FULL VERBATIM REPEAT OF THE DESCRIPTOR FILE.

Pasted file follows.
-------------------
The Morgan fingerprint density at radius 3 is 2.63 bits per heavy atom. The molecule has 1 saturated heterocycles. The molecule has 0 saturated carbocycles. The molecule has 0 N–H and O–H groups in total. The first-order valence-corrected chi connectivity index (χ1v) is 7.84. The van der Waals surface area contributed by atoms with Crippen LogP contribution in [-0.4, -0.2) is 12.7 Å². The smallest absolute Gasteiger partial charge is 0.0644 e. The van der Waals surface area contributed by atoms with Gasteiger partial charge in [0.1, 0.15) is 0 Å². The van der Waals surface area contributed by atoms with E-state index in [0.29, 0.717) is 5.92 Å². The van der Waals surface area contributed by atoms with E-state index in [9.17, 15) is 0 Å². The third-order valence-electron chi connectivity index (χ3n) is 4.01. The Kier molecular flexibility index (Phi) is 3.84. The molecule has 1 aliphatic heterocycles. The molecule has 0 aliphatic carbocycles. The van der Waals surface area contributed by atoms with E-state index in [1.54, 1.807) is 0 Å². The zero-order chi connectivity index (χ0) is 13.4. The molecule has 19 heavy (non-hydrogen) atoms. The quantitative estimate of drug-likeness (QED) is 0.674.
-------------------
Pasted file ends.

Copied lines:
The Morgan fingerprint density at radius 3 is 2.63 bits per heavy atom. The molecule has 1 saturated heterocycles. The molecule has 0 saturated carbocycles. The molecule has 0 N–H and O–H groups in total. The first-order valence-corrected chi connectivity index (χ1v) is 7.84. The van der Waals surface area contributed by atoms with Crippen LogP contribution in [-0.4, -0.2) is 12.7 Å². The smallest absolute Gasteiger partial charge is 0.0644 e. The van der Waals surface area contributed by atoms with Gasteiger partial charge in [0.1, 0.15) is 0 Å². The van der Waals surface area contributed by atoms with E-state index in [0.29, 0.717) is 5.92 Å². The van der Waals surface area contributed by atoms with E-state index in [9.17, 15) is 0 Å². The third-order valence-electron chi connectivity index (χ3n) is 4.01. The Kier molecular flexibility index (Phi) is 3.84. The molecule has 1 aliphatic heterocycles. The molecule has 0 aliphatic carbocycles. The van der Waals surface area contributed by atoms with E-state index in [1.54, 1.807) is 0 Å². The zero-order chi connectivity index (χ0) is 13.4. The molecule has 19 heavy (non-hydrogen) atoms. The quantitative estimate of drug-likeness (QED) is 0.674.